The third research question aimed at checking if argument mapping had significantly different effects across the components of writing (achievement, coherence and cohesion, grammar, vocabulary). Based on the results in Table 8 [F (3, 56) 189.86, p<.05, Partial
η2 = .91, it represented a large effect size], there was a significant difference between the overall mean scores of the four components of writing.

As seen in Table 9, participants obtained the highest mean score on the grammar (M = 16.72), followed by task achievement (M = 15.81), coherence-cohesion (M 15.53) and vocabulary (M= 12.89).

Table 9. Descriptive Statistics for Components of Writing Posttet

Components

Mean

Std. Error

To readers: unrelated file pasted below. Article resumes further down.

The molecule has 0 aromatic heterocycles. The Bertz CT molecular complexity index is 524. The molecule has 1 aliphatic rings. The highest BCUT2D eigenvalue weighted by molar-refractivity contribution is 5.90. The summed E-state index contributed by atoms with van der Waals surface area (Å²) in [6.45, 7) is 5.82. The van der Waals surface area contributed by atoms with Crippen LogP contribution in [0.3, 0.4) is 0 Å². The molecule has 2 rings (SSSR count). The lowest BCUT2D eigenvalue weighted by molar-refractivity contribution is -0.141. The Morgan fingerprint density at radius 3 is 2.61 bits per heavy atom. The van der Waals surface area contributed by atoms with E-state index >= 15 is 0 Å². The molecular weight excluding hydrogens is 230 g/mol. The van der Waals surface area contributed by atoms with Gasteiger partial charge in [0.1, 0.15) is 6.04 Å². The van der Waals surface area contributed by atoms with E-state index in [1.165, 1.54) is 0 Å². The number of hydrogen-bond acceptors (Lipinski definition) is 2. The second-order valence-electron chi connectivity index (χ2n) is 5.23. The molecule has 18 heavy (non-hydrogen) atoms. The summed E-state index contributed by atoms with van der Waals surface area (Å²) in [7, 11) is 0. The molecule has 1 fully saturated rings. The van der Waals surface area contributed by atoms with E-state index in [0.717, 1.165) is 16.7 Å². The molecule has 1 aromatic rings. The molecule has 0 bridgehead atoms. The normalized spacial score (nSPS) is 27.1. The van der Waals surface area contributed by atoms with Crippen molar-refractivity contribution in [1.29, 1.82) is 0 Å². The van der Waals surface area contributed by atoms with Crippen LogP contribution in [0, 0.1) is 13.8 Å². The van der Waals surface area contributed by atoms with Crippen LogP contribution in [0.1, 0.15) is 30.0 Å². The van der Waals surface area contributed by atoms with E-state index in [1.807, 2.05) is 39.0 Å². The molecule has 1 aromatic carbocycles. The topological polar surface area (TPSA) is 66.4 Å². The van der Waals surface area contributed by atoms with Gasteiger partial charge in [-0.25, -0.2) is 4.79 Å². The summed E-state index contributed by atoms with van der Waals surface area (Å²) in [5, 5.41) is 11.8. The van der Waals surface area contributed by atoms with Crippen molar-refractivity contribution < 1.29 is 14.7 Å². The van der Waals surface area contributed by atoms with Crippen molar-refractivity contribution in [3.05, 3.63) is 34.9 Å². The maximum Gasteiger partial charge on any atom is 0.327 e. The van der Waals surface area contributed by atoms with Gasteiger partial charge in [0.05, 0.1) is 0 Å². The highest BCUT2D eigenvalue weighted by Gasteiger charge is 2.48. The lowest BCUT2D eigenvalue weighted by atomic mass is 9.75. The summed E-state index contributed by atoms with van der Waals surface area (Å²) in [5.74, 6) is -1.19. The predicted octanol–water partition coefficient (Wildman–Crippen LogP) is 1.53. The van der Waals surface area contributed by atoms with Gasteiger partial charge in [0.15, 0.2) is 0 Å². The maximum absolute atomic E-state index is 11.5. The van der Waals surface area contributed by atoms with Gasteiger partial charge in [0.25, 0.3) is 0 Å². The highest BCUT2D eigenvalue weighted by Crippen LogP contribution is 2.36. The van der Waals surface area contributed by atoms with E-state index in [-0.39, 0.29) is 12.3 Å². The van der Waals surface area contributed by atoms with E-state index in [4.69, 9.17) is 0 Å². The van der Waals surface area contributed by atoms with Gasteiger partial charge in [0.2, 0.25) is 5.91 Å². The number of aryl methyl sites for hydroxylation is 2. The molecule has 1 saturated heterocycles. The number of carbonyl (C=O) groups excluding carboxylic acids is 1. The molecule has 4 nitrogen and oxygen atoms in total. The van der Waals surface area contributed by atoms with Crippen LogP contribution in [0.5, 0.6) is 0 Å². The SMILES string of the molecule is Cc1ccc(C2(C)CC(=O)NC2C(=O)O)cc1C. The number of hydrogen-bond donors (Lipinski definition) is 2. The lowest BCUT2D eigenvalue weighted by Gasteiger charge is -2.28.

95% Confidence Interval

Lower Bound

Upper Bound

Task Achievement

15.813

.093

15.626

15.999

Coherence-Cohesion

15.533

.117

15.299

15.768

Grammar

16.721

.107

16.507

16.935

Vocabulary

12.892

.106

12.679

13.104

 

Figure 3 shows a graphic representation for components of writing by groups on the writing pretest:

 

 

Figure 3. Components of writing postest by groups

Although the F-value of 189.86 indicated significant differences between the four components of writing, the post-hoc Scheffe’s tests should be applied to compare the components two by two.

Table 10. Post-Hoc Scheffe’s Tests; for Components of Writing Postest by Stduy Groups

(I) Components

(J) Components

Mean Difference (I-J)

Std. Error

Sig.b

 
 

Task Achievement

Coherence-Cohesion

.279

.130

.214

 

 

Vocabulary

2.921*

.155

.000

 

Coherence-Cohesion

Vocabulary

2.642*

.143

.000

 

Grammar

Task Achievement

.908*

.109

.000

 

Coherence-Cohesion

1.188*

.164

.000

 

Vocabulary

3.829*

.171